This winery, Bodegas Manzanos Azagra, is actually one of 10 owned by Manzanos. They all sit within an easy drive of each other in the rolling hills of northeastern Spain’s wine country. But this is the headquarters, the heart of the operation that has been a part of the Manzanos family since its founding in 1890.
It sits in Spain’s Navarra region, between Zaragoza to the southeast and Bilbao to the northwest and the ocean. About 90 miles away, beyond Pamplona and into the Pyrenees, sits the French border. This is Spanish wine country; if you’ve ever enjoyed a class of Spanish red, there’s a good chance it came from someplace Manzanos might consider a neighbor.
And increasingly, if you’re a wine drinker in the United States, there’s a good chance you’ve enjoyed Spanish wine. Historically, the country has not shipped as much wine to North America as its neighbors France and Italy have – Spanish wines such as Rioja, Albariño and Cava have traditionally been more popular elsewhere in Europe than in the US. But now that’s changing. According to the United Nations’ Comtrade database, in 2019, the United States imported $330 million in Spanish wine, second only to Germany. Canada imported $119 million’s worth; the two North American countries and China were the only non-European countries in the Spanish wine import top 10.
When Manzanos began looking more to international expansion, they considered those trends – as well as trends they’d like to see more of. They were brought to South Florida largely by the same forces that bring so many international businesses to South Florida. This is, notes Manzanos’ deputy general manager Laura Mateo Cuadrado, the gateway to Latin America. Or as she calls it, the capital of Latin America. In South Florida, the winemakers that had grown for more than 130 years in Spain could solidify one new market and grow others. Currently US sales represent 10 percent of Manzanos’ total sales, she says, while the Americas overall represent 20 percent.
They arrived in South Florida last October. “We wanted to grow this business, and that’s why we came here with a group of advance people,” Cuadrado says. “And also, we hired South American people.”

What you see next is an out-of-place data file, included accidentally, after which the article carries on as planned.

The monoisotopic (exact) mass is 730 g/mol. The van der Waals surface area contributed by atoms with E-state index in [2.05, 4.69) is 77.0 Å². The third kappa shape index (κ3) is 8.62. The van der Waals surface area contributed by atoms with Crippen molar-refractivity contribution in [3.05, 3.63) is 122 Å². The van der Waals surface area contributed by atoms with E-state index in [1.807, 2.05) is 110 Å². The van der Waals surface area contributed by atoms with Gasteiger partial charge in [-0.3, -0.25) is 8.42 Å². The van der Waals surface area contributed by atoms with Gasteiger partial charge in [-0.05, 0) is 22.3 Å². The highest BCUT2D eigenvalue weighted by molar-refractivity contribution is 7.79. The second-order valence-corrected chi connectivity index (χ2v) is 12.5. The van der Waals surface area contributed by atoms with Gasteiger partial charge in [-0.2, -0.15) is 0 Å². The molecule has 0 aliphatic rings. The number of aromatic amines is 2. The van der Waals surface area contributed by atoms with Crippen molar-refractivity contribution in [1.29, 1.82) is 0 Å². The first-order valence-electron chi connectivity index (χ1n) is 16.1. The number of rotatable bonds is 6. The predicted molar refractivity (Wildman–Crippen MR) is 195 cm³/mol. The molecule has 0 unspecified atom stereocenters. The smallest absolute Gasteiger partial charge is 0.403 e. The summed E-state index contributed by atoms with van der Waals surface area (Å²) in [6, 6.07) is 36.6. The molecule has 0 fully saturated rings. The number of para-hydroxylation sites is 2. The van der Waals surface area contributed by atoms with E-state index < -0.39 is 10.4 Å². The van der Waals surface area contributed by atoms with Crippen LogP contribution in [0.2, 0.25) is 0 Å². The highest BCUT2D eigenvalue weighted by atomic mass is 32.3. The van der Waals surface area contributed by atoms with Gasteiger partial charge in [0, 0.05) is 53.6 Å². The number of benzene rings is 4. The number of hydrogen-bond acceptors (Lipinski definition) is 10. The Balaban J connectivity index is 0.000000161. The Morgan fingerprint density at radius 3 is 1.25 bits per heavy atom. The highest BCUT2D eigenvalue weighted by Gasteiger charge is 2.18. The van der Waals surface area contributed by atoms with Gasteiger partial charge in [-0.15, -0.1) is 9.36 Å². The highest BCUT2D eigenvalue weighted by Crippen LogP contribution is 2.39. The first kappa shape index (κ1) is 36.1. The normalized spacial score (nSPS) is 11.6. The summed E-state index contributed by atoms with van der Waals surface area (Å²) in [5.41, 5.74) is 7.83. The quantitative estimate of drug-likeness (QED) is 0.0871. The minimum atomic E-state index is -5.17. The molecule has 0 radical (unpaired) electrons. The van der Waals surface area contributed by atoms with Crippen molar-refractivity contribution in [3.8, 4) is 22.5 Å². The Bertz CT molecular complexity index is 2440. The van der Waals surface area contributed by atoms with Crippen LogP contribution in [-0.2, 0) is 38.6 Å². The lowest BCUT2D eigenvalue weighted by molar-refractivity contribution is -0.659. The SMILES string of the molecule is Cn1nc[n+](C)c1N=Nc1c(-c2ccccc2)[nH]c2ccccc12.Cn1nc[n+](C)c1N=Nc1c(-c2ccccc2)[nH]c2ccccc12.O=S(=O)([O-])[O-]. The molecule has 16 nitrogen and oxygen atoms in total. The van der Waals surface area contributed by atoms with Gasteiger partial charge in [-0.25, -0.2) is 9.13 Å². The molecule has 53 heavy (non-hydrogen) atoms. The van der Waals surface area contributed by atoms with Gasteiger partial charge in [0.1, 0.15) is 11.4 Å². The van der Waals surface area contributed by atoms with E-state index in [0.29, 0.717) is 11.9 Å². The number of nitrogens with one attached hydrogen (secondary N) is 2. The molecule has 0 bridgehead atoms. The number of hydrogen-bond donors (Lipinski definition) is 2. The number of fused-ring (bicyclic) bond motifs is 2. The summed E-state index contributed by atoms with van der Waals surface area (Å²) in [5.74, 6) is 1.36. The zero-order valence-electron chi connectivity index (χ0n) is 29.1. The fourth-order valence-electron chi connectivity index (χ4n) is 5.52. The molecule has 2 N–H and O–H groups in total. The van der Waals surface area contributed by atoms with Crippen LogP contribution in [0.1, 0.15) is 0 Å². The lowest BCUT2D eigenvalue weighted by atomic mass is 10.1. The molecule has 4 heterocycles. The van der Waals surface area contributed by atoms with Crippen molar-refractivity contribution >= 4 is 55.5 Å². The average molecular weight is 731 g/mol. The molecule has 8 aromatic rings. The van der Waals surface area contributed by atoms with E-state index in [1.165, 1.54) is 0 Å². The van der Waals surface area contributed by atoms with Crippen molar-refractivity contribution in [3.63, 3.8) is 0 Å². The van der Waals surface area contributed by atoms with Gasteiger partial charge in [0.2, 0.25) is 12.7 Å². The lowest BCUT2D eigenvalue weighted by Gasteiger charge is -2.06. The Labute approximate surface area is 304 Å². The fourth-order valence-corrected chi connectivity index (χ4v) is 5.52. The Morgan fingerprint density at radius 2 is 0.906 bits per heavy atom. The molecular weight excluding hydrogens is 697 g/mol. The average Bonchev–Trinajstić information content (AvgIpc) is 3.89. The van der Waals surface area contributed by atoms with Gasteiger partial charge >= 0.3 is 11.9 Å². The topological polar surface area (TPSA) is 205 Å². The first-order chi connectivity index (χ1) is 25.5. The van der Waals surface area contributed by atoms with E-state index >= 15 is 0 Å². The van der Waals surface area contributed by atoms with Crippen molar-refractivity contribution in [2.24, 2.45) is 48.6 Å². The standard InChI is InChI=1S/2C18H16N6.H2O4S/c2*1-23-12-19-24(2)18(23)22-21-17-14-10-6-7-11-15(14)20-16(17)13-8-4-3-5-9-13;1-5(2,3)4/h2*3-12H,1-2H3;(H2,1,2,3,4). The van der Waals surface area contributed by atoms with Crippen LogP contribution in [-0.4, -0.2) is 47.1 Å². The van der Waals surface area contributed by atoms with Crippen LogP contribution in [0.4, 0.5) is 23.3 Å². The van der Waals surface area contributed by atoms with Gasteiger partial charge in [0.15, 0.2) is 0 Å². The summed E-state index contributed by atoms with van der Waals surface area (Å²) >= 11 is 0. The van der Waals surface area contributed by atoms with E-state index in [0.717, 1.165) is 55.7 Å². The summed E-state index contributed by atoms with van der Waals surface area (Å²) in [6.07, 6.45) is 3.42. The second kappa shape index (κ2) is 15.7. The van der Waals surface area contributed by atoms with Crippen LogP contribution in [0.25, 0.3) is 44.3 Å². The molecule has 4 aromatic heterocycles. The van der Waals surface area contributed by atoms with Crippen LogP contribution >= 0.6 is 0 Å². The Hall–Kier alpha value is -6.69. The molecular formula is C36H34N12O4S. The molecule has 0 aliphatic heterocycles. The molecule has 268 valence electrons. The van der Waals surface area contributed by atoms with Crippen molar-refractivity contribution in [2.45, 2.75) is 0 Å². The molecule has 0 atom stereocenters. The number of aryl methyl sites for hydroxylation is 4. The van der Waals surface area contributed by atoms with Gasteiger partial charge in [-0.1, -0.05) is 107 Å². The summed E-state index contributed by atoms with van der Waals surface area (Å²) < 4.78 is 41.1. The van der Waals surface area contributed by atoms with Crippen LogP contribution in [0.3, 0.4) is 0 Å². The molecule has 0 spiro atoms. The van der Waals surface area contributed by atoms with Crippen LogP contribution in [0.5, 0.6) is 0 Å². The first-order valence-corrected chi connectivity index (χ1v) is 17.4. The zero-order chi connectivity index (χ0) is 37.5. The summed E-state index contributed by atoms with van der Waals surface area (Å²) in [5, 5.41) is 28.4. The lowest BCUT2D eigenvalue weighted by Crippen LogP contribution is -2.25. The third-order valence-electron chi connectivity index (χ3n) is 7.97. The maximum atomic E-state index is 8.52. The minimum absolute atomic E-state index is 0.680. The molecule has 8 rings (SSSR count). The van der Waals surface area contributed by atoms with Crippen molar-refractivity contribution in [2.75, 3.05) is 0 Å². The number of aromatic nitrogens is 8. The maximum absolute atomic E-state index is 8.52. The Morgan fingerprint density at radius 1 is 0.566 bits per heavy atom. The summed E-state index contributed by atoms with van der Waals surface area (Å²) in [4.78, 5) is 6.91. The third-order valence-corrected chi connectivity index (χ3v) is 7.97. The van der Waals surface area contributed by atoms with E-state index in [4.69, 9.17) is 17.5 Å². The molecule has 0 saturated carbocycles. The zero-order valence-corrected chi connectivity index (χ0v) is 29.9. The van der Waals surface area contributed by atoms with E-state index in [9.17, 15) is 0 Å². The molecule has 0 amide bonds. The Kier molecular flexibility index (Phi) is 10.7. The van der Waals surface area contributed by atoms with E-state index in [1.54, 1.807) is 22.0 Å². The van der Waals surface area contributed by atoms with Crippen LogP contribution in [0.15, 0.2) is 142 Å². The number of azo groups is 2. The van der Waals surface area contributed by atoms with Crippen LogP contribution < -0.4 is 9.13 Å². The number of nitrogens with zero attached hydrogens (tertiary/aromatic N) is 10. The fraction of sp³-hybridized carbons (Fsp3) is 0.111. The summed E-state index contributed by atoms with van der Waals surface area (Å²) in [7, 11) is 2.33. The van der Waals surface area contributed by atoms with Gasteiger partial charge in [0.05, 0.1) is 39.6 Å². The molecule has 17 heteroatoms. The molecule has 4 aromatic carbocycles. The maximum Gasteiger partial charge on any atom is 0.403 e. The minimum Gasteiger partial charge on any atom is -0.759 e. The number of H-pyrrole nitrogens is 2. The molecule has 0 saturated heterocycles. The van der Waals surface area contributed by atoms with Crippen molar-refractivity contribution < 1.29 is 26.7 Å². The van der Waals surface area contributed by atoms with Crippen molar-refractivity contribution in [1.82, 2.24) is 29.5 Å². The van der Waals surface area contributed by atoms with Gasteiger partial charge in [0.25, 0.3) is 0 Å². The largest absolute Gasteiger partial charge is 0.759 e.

The work has been hard, and setting up an international operation during a pandemic wasn’t exactly easy. Like so many international businesses, the wine trade is a complicated and often unglamorous one. The logistics involved in moving a live product around the world can get tricky. At Manzanos today, they’re working hard and setting up the systems.
“We are closing very quickly with an importer,” Cuadrado says. “In time we will be happy about coming here. People think that because we are in (South Florida) we are sunbathing. We have been at the beach, never.”
A Family Tied to Vines
The Fernández de Manzanos family opened its first winery in 1890 in the town of Azagra. The business grew a bit in the early and mid-20th century, before building a new winery in the ’50s and ’60s. In 1990, Víctor Fernández de Manzanos Pastor took over. The fourth generation of the family to lead the winery, he was the father of Victor Fernández de Manzanos, the current CEO and Cuadrado’s husband. In recent decades the winemaking trade has become much more of a studied, science-based discipline, with universities such as Milan’s Catholic University of the Sacred Heart, the University of Adelaide in Australia and, in this country, Cornell and the University of California-Davis, offering degrees in viticulture and enology. Victor senior had studied chemical engineering before earning a master’s in viticulture and enology from Polytechnic University of Madrid. He brought the new sciences of winemaking to the fields overlooked by the great building in Azagra and elsewhere. He built another new winery and also completed what the family calls his life’s project, the Bodegas Manzanos. In 2007, he saw another new opportunity and began welcoming tourists to the winery.